When Kevin Costner’s Dances with Wolves and Clint Eastwood’s Unforgiven won multiple Oscars in the space of two years in the early 90’s it looked the Western was making a comeback after many years in the cinematic wilderness. Indeed, Costner returned to the screen soon after in Lawrence Kasdan’s Wyatt Earp in 1994, while Kurt Russell played the same character in Tombstone (1993).
Unfortunately, the resurgence was short-lived. There were no major Western projects subsequently from either studios or big name film makers. Movie goers in the next 25 years have preferred to watch dinosaurs, aliens, wizards, elves, robots, pirates, vampires, spies and superheroes – both real and computer-generated for their big screen entertainment; anything other than cowboys, it seems. One of the reasons is the globalization of Hollywood; big studio productions today earn as much as 70-80% of their box office revenue from outside North America. Movies are a product and the product needs to appeal to international tastes; therefore making a period film rooted in a very specific geographical and cultural setting is not smart business sense.
So it has been a dry spell for those who are spellbound by the amber colors, wide vistas and gritty characters that define the essence of a Western. Sure, there have been a few here and there, most of which have been really good, such as Ang Lee’s Civil War epic Ride with the Devil (1999), Costner’s own return to the genre with Open Range (2003), Ed Harris’ entertaining Appaloosa (2008), Andrew Dominik’s little seen but much acclaimed The Assissanation of Jesse James by the Coward Robert Ford, James Mangold’s remake of 3:10 to Yuma (2007), the Coen Bros.’ remake of True Grit (2010), Jared Moshe’s Dead Man’s Burden (2012) and Quentin Tarention’s Django Unchained (2012) – although that last should probably be called a ‘South-western’…
And when big studios have entered the genre, they have ended up with big budget disasters like Cowboys & Aliens (2011) and The Lone Ranger (2013).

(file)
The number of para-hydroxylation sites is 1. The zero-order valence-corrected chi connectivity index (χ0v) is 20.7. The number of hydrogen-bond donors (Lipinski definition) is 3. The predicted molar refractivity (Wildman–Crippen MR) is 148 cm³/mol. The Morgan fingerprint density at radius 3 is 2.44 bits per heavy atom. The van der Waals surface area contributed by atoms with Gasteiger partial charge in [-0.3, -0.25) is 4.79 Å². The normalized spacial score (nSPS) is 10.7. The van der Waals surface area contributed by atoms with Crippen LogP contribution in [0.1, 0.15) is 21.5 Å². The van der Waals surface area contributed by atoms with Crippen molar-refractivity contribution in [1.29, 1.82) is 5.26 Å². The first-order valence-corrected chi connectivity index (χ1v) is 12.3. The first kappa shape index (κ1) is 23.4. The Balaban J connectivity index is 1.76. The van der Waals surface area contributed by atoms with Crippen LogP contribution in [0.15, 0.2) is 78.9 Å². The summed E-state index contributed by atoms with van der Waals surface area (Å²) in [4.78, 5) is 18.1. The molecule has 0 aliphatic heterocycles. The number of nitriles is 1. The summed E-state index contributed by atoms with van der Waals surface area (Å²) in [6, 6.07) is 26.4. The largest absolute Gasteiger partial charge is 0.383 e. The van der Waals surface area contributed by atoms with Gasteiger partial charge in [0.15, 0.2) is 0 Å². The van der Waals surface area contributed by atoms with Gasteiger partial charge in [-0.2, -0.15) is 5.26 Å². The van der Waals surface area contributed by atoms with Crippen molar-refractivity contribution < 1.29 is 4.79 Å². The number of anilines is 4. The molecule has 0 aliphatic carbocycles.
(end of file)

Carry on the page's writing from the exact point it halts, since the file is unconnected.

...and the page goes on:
But interestingly, in the past two years, there has been a spike in the number of Westerns produced. They are almost all small scale, independent productions but all have strong scripts and notable performances from well known actors. Some of these films are interesting hybrids, integrating other genres like horror, whodunnit or thriller or moving it into a modern day setting:
The Homesman (2014): This wonderful understated film directed by Tommy Lee Jones has him playing a dour ornery drifter (as only he can) who is employed by a devout settler (Hilary Swank) to transport 3 mentally ill women from their isolated farming community back to civilization. Swank’s acting received several awards but somehow got missed out by the Oscars. Look out for some other big names in small roles!
The Hateful Eight (2015): Tarentino stayed with the Western genre in this follow-up to Django Unchained. With more than half the movie set inside a log cabin in the midst of a winter storm, this one plays more like a locked-room mystery or whodunnit rather than a regular Western. Fantastic performances from Samuel L. Jackson, Kurt Russell, Jennifer Jason Leigh, Tim Roth and Walton Goggins.
Bone Tomahawk (2015): Directed by first-time director S. Craig Zahler, this film features Kurt Russell and Patrick Wilson on the trail of cannibalistic natives living in a cave in the hills, who have kidnapped several people from their town. It’s a wonderful character piece (much like The Searchers), with a truly scary 3rd act and one of the most horrifying screen deaths you will see anywhere!
Slow West (2015): This one is also directed by debutant film maker, John Maclean. This buddy movie has Kodi Smit-McPhee playing a young man on a cross-country journey in search of the woman he loves with Michael Fassbender as the mysterious stranger who befriends the naive young boy and decides to help him on his quest.
In a Valley of Violence (2016): This film is produced by horror experts Blumhouse Productions and director Ti West. This is a typical revenge story of the mysterious stranger who gets into a fight with some bullies while passing through an isolated town, then goes back to take revenge on the men when they attack him and leave him for dead. The director throws in a few ‘horror’ beats for good measure (because he can!) and there are some fun comedic elements in the 3rd act dialogue. Ethan Hawke and good old John Travolta make this one worth watching.
Hell or High Water (2016): Coming fresh off 3 Golden Globe nominations, indie film maker David Mackenzie puts together a modern-day Western, with two bank-robber brothers (Chris Pine and Ben Foster) on the run from experienced lawman Jeff Bridges. Like Travolta, Mr. Bridges has been doing this acting thing for so long that he can probably dial in a performance in his sleep. The first two-thirds of the film is genuinely engaging although I did feel that the film stumbled a bit as it reached a predictable shootout finale.
I don’t know if this is another blip on the radar and if we will go back to another barren stretch in the next few years. Hopefully all these new films have been profitable and studios discover that it makes good business sense to make good Westerns!